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Fitzgerald on (and in) film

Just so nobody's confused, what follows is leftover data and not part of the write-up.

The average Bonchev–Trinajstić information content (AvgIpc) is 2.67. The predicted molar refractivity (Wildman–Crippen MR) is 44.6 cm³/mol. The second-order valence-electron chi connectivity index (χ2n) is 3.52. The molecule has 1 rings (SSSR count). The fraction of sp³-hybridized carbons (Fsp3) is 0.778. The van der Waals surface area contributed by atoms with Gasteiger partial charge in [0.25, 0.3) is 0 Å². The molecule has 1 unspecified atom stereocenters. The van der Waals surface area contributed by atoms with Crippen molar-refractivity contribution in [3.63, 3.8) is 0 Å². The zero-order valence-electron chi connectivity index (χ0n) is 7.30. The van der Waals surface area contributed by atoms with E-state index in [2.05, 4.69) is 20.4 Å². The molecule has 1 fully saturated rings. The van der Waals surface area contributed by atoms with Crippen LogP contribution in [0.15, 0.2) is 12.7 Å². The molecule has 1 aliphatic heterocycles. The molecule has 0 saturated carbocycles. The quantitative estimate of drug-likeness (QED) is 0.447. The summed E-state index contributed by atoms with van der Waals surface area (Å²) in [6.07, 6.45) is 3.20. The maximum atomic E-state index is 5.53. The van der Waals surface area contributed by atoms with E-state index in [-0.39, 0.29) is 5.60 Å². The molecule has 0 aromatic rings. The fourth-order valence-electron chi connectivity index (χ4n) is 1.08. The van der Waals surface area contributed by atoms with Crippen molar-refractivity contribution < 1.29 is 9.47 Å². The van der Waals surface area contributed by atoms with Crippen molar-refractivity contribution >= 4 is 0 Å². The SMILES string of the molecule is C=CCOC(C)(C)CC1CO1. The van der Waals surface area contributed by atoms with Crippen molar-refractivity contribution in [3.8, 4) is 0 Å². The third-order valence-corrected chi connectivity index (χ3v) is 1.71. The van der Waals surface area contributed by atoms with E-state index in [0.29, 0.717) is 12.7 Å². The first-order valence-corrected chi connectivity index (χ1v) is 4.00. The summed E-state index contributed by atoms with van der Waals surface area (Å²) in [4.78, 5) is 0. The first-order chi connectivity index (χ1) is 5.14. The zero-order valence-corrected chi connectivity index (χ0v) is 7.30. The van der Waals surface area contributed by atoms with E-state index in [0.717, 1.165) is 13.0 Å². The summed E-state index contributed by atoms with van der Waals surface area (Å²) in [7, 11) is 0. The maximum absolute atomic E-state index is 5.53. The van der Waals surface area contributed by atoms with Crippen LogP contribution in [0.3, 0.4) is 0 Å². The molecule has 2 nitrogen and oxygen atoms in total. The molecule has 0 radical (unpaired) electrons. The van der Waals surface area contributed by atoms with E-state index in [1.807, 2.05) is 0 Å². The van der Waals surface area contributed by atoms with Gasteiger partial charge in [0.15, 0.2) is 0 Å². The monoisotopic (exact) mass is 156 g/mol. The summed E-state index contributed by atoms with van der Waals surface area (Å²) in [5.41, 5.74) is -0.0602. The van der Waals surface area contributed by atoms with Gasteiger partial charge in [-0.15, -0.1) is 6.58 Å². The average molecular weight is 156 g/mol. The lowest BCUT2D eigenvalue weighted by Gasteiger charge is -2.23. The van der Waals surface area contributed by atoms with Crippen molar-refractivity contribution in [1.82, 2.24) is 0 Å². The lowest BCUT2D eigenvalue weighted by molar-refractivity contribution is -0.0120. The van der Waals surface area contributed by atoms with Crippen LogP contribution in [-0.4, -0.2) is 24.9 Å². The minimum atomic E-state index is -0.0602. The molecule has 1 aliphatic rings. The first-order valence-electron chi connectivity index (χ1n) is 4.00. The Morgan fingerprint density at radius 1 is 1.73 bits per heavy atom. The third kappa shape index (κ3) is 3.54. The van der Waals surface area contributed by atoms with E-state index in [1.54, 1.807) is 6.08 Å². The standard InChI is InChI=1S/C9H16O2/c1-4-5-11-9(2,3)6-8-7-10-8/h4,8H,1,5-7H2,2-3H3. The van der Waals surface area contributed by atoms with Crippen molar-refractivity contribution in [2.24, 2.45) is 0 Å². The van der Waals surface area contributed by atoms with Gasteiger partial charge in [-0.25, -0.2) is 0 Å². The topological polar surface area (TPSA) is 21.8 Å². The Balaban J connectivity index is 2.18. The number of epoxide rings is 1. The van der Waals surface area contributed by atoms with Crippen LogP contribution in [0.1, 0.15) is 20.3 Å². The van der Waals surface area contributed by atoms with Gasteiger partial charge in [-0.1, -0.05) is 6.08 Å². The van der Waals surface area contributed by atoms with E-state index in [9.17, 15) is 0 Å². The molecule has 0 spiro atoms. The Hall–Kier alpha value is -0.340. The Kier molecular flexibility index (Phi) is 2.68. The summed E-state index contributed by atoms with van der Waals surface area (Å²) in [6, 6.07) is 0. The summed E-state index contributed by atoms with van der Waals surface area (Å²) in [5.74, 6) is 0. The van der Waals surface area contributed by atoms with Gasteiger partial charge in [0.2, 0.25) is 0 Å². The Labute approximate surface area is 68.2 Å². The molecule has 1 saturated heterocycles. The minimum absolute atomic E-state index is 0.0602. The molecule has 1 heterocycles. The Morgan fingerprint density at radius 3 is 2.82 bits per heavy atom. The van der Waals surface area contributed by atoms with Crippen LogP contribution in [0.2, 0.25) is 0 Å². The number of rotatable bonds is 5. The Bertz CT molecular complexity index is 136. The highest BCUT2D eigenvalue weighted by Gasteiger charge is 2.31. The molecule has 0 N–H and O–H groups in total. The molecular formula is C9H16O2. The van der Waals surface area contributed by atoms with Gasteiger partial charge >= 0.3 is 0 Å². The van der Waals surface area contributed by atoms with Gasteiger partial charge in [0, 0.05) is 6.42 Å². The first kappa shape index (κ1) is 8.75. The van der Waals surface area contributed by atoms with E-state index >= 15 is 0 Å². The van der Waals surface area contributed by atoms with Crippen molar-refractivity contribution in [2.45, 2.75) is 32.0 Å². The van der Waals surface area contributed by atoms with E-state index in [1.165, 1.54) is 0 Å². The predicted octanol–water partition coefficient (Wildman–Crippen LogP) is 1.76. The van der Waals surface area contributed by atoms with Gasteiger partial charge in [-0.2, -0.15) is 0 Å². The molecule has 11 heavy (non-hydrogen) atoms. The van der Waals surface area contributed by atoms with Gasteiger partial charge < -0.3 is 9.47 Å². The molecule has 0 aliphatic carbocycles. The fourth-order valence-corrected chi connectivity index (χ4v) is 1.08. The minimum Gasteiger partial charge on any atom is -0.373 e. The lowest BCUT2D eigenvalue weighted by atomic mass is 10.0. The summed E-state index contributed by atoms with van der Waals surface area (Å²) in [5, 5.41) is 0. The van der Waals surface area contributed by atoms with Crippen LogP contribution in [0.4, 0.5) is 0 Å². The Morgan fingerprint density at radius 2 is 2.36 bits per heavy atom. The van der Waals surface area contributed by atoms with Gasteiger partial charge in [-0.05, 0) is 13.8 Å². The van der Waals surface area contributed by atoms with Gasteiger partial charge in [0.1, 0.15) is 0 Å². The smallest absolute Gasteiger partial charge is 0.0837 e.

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Baz Luhrmann's "The Great Gatsby" treads a well-worn path in HollywoodBy Glenn KennySpecial to MSN Movies"There are no second acts in American lives." F. Scott Fitzgerald said that, or rather he wrote it, and ever since he wrote it, pretty much every thumb-sucker about American life has resorted to quoting it. The observation was a note, and it was apparently a widely misunderstood one, and even so it's an ironic one, because Fitzgerald himself was not yet 45 when he died of a heart attack in 1940, trying to make a living as a screenwriter in Hollywood.He had been a young literary lion. Well before the empty phrase "voice of a generation" entered the lingua franca, the three novels he published in the 1920s ("This Side of Paradise," "The Beautiful and the Damned" and, of course, "The Great Gatsby") showed a heedless side of the so-called "Lost Generation" and immortalized the Jazz Age. Once his own fortunes faded and his alcoholism deepened, he found himself a forgotten man, and he died before he could see the several revivals his reputation underwent, not to mention the acknowledgement of "Gatsby" as an immortal classic of American literature.Bing: More about 'The Great Gatsby' | More on Leonardo DiCaprioFor more movie news, follow MSN Movies on Facebook and Twitter. "The Great Gatsby" is out in theaters May 10.(Warner Bros. Pictures)
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